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Why Retail Marketers Should Think of AI as a ‘Team Member Who Has Superpowers’

Today’s consumer exhibits little patience with retailers that don’t understand them on a deep, personal level. Data-driven AI is part of the remedy for this challenge, but even the best AI tools need support from human intuition to drive truly powerful marketing efforts, according to Amy Heidersbach, Chief Marketing Officer at Persado. Heidersbach spoke during Coresight Research’s AI-Powered Language: A New Era of Enhanced Customer Engagement webinar.

I actually think we’ve done ourselves a disservice by leaning on technology,” said Heidersbach. “By ‘we’ I mean people working inside of brands that want to, and truly have, the customer’s interest at heart, but are too easily accepting the A/B test results without really thinking them through. Humans and machines need to be working together inside of these brands. We have to be curious. We have to realize that just because hot tubs are spiking in terms of sales across our network, that doesn’t mean everyone in our customer base should be getting a hot tub offer.”

AI-powered insights are most useful when they are treated almost like another person’s advice — the input is welcomed but is discussed and debated rather than being treated as the absolute truth. Technology-driven inputs aren’t an automatic solution to driving engagement, even if they are still vital in laying the groundwork for future success.

“I think we’re starting to adopt machines as team members who have superpowers that are different but complementary to the ones that we have as human marketers,” said Heidersbach. This combination of data-driven insights and human intuition enables organizations to “think differently about the trillions of messages that we receive as consumers every month,” she added. “We all know the horrible declining engagement rates from email — since 2013 there’s been a 75% decline in email engagement rates. We’re not going to just concede that the declining engagement rates win. We’re able to rethink, with the power of machines, how we can take control again.”

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Brands Need to Understand Shoppers on a Deeper Level

The key to getting the most out of AI-powered insights is for the human minds to figure out how this data can be relevant, which may not be apparent, or even seemingly logical, at first glance.. For example, Heidersbach noted that she has received ads for diapers despite not being a parent herself, likely because her shopping habits have been shaped by her role as a godparent. Filtering the data to more accurately target only people with children is one possible solution to this problem, but a stronger (if trickier) approach is getting a better understanding of why a non-parent might be buying items for children, and combining that knowledge with other relevant information to deliver a truly relevant message.

Retailers that can understand and connect with their customers on these more personal levels get a great chance to realign potential mistargets into new opportunities.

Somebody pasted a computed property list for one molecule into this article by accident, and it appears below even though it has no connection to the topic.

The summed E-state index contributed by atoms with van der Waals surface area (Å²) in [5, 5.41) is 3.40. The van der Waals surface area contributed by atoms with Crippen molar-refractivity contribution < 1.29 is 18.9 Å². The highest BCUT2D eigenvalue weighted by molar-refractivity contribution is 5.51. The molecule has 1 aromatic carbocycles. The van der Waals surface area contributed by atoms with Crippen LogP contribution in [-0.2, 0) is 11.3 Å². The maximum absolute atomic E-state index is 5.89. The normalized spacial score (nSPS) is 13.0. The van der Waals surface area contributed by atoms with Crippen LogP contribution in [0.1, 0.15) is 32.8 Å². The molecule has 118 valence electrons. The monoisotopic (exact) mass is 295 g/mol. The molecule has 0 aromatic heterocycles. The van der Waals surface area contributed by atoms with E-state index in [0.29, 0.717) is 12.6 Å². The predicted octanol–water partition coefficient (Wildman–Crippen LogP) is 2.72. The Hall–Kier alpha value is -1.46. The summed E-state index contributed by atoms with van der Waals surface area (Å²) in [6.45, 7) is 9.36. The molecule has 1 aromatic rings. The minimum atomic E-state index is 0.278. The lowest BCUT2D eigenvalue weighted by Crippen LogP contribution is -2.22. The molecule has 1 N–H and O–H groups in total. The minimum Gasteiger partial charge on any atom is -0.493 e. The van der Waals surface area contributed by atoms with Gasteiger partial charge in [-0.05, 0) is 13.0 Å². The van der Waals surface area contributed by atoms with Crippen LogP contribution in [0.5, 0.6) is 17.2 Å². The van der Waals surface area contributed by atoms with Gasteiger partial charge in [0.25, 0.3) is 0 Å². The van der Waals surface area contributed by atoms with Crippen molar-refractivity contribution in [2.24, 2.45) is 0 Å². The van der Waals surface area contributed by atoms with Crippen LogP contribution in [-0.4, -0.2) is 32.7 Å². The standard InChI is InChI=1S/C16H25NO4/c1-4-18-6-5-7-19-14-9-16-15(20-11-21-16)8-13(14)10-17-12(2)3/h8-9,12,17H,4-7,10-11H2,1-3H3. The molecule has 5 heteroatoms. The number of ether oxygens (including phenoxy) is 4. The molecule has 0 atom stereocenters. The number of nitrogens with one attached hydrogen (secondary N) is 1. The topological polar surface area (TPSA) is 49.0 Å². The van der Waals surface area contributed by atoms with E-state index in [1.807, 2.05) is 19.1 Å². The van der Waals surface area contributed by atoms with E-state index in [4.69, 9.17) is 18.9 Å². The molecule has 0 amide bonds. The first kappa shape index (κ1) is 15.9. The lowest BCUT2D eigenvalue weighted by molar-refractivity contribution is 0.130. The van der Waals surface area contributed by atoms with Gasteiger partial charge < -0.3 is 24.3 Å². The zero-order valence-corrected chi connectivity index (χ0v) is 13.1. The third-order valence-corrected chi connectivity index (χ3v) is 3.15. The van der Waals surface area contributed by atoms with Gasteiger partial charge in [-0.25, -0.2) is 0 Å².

“If the brands that I love really know who I am — that I care about sustainability, that I care about buying toys that aren’t made of plastic and incredibly disposable for the kids that I love in my life — now we have an interesting conversation and an interesting relationship,” said Heidersbach.

Retailers also need to understand how shoppers’ preferences vary by channel as well as by different demographics or buying habits. Old Navy used to work under the assumption that online and in-store customers were essentially equally motivated by the same kinds of offers, such as one-day only sales or buy one, get one free promotions. However, when the retailer made a deeper dive into customer behavior it found that this wasn’t the case, and the company made the necessary adjustments to improve future messaging.

“Retailers have to really get curious about what is going to motivate these now primarily digital or online consumers, because our old thinking — that an offer in one channel is as effective as that offer in another channel — is broken,” said Heidersbach. “They’re really able to get specific about, and understand why consumers are behaving the way they do not only as different segments, but in different channels.”

Why First-Party Data is so Important for Truly Understanding Shoppers

Technology advances are giving more and more brands the ability to understand user preferences down to the level of the individual, even with just a small team handling a vast array of data. Targeting capabilities are getting better (alongside shoppers demanding more relevant promotions and ads), but retailers are still contending with the fact that ads that seem overly specific can come across as “creepy” to some consumers.

The best solution to this challenge is utilizing first-party data over third-party data as much as possible. A retailer’s own direct insights into shoppers’ behavior can be more reliable than those that outside data can provide, in large part because this information is based on things customers expect their favorite companies to know. These insights, combined with human intuition, can create messaging that feels natural, relevant and convenient to shoppers rather than unwelcome.

“Once we have first-party data in place, our job becomes, how do we activate that data in more meaningful, personalized ways to unlock growth opportunities inside of our business?” said Heidersbach. “More importantly, how do we create the insights and the connection with customers, and the engagement that’s more authentic and relevant to them?”

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